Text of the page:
Mr. Bandranaike also dismissed as "idle talk"' reports that he was tipped to fill the highest diplomatic slot as Sri Lanka's Permanent Representative to the UN when he joined the Government shortly.
He said he knew no such thing, but had only seen a newspaper report on the issue.
A gun wielding MP is alleged to have threatened Water Supply Board officials who were disconnecting illegal taps in Kelaniya and Enderamulla areas, officials said.
They said the threat had been reported to the minister in charge who in turn had assured it would be taken up at cabinet level.
In recent weeks, the board has been clamping down on illegal users in several areas and the Kelaniya-Enderamulla operation was part of this.
The MP is alleged to have threatened to shoot the Water Board officials if they did not stop the disconnection of some 300 illegal taps in the area.
The head of Military Intelligence is to function as military spokesman simultaneously. Brigadier Sunil Tennekoon will take over his new task from tomorrow.
Military spokesman Major General Sarath Munasinghe has been named General Officer Commanding the Army's 51 Division in the Jaffna peninsula.
AG studies Italy's extradition request
The Italian government has called for the extradition of a Sri Lankan who is alleged to have murdered a 62-year-old Italian lady doctor and returned to the country.
Attorney General Sarath N Silva confirmed yesterday the extradition request by the Italian government for the Lankan who is wanted for the murder of Professor Erika Lehrer Grego, a heart specialist in Milan.
Additional Solicitor General K.C. Kamalasabayson said the department was studying the request.
According to media reports from Milan, the heart specialist's children, Susanna and Marco, are spearheading a campaign to bring the killer to justice.
"He is a merciless murderer and he is still free. I just ask that this man be tried," the daughter was quoted as saying in a newspaper
"A terrible murder," said a police officer who saw the scene. The professor had been stabbed seven times with two knives on the chest, the back and the arm.
Italian newspapers reported that the alleged killer was a heavy drinker and on the day of the incident, three months ago, the doctor found him drinking as on other occasions and reproached him. Then he allegedly stabbed her mercilessly.
Gianluca Maris, a lawyer hired by the suspect's family in Milan said: "I have no evidence as I have never been able to speak to him directly. I have written to him asking whether he was involved , but have not received an answer up to now."
The lawyer also said: "the story of the heavy drinker who kills because he is told off seems to me too simple a theory."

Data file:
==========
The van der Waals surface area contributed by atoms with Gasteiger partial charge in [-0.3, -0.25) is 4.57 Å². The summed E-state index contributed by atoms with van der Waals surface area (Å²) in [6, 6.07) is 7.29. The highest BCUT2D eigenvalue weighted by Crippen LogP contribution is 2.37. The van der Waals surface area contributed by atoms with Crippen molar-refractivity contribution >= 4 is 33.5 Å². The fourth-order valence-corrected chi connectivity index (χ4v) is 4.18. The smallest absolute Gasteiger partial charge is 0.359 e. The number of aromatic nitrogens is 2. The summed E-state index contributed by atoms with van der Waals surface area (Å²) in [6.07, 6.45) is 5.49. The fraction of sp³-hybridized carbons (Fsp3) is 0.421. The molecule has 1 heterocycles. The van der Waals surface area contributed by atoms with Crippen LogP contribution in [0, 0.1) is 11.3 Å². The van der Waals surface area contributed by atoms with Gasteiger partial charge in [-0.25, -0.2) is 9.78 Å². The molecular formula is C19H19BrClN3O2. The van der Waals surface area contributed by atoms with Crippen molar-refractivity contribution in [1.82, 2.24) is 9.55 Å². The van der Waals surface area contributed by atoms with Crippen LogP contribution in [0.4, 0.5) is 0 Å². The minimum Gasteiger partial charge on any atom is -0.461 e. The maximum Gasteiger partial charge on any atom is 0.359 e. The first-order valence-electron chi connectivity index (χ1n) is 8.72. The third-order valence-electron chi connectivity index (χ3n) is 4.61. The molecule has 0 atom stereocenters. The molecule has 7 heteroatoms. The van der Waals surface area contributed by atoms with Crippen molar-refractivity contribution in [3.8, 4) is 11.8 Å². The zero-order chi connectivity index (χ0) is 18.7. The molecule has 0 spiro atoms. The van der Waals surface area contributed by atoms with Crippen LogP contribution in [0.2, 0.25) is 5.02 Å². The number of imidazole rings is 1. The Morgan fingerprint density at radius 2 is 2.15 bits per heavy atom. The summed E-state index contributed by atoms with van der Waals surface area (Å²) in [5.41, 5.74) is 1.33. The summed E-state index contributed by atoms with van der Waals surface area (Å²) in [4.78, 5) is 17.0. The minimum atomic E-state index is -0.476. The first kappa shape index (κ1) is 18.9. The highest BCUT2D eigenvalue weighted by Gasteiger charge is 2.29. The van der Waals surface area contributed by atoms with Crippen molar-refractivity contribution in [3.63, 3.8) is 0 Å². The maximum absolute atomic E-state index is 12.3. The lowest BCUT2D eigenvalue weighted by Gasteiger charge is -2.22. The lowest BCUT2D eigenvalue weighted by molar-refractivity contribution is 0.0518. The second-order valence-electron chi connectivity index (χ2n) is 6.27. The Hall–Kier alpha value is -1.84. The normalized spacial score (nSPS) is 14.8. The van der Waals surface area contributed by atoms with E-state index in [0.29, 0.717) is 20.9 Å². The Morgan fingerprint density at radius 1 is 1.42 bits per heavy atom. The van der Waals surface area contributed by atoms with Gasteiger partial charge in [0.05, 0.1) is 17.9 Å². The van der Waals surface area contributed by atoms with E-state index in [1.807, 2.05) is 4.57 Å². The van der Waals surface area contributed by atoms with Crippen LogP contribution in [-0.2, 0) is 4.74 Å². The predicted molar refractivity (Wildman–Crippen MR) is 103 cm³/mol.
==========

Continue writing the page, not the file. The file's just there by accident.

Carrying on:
The alleged killer answered questions calmly when he was questioned in Colombo, the reports said. The Sri Lankan authorities have confiscated his passport but have not arrested him, the reports said.
Patrizia Toia, the Italian junior minister for foreign affairs said: "we must do all in our power to bring the killer to justice."
She has instructed the Italian Ambassador in Colombo to intervene at the highest level with the Sri Lankan authorities.
One Milan newspaper recently ran headlines saying, "My mother's killer is free in Sri Lanka."
By Chris Kamalendran
EPDP leader Douglas Devananda, recovering dramatically after he was mauled by alleged terrorists at the Kalutara prison, spoke to The Sunday Times after the assassination attempt.
"I want to thank the doctors for saving my life" were the first words of Mr. Devananda who had been in critical condition after the June 30 prison horror but battled hard for survivial.
"In today's political situation, these types of incidents are not surprising. I can remember everything that happened at the Kalutara prison when I was attacked," he said.
Mr. Devananda was seated upright on the bed and ate a light stringhopper meal.
He could walk about on his own and is briefed by his cadres on various developments, including investigations on the attempt to kill him.
"I have a pain only at the rear of my head. Otherwise I am okay," he said with a smile.
National Hospital's Deputy Director Dr. Hector Weerasinghe said Mr. Devananda was fast recovering and all doctors and the staff at the hospital had put in their best effort to save his life.
Meanwhile police arrested a man who trtied to visit Mr. Devananda at the National Hospital.
The police stopped the youth, who claimed he was a friend of Mr. Devananda, at the entrance to the ward. They questioned him in detail but the youth was later released.
The youth possessing an identity card with a Sinhala name had claimed that he had been a friend of Mr. Devananda for a long time and said he was intorduced to the EPDP leader by one Nathan, a mutual friend, in 1984.
But EPDP cadres who were guarding Mr. Devananda at the ward told the police that during that period Mr. Devananda was in jail.